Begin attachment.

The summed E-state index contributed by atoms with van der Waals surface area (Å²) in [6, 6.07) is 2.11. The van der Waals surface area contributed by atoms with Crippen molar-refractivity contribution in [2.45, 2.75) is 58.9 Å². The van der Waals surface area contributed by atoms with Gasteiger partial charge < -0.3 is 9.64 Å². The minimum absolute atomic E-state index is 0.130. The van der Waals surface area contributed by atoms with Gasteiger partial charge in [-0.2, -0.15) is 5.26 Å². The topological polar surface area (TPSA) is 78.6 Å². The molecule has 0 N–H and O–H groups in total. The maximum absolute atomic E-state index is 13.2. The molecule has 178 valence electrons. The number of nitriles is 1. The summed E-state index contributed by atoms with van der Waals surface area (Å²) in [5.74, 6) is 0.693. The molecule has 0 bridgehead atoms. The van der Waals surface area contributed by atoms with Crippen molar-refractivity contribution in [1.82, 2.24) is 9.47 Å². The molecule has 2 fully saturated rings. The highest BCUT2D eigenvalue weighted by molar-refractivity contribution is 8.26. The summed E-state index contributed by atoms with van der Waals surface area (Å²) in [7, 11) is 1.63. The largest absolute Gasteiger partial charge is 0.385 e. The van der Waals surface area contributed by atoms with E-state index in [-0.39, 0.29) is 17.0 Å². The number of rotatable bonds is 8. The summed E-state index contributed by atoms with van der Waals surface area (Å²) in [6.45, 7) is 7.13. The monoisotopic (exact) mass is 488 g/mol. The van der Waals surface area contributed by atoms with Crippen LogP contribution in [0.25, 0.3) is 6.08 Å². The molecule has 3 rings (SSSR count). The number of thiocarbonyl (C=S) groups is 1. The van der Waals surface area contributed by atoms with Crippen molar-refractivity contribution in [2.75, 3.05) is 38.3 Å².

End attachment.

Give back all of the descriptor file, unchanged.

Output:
The summed E-state index contributed by atoms with van der Waals surface area (Å²) in [6, 6.07) is 2.11. The van der Waals surface area contributed by atoms with Crippen molar-refractivity contribution in [2.45, 2.75) is 58.9 Å². The van der Waals surface area contributed by atoms with Gasteiger partial charge < -0.3 is 9.64 Å². The minimum absolute atomic E-state index is 0.130. The van der Waals surface area contributed by atoms with Gasteiger partial charge in [-0.2, -0.15) is 5.26 Å². The topological polar surface area (TPSA) is 78.6 Å². The molecule has 0 N–H and O–H groups in total. The maximum absolute atomic E-state index is 13.2. The molecule has 178 valence electrons. The number of nitriles is 1. The summed E-state index contributed by atoms with van der Waals surface area (Å²) in [5.74, 6) is 0.693. The molecule has 0 bridgehead atoms. The van der Waals surface area contributed by atoms with Crippen molar-refractivity contribution in [1.82, 2.24) is 9.47 Å². The molecule has 2 fully saturated rings. The highest BCUT2D eigenvalue weighted by molar-refractivity contribution is 8.26. The summed E-state index contributed by atoms with van der Waals surface area (Å²) in [7, 11) is 1.63. The largest absolute Gasteiger partial charge is 0.385 e. The van der Waals surface area contributed by atoms with E-state index in [-0.39, 0.29) is 17.0 Å². The number of rotatable bonds is 8. The summed E-state index contributed by atoms with van der Waals surface area (Å²) in [6.45, 7) is 7.13. The monoisotopic (exact) mass is 488 g/mol. The van der Waals surface area contributed by atoms with Crippen LogP contribution in [0.25, 0.3) is 6.08 Å². The molecule has 3 rings (SSSR count). The number of thiocarbonyl (C=S) groups is 1. The van der Waals surface area contributed by atoms with Crippen molar-refractivity contribution in [2.75, 3.05) is 38.3 Å².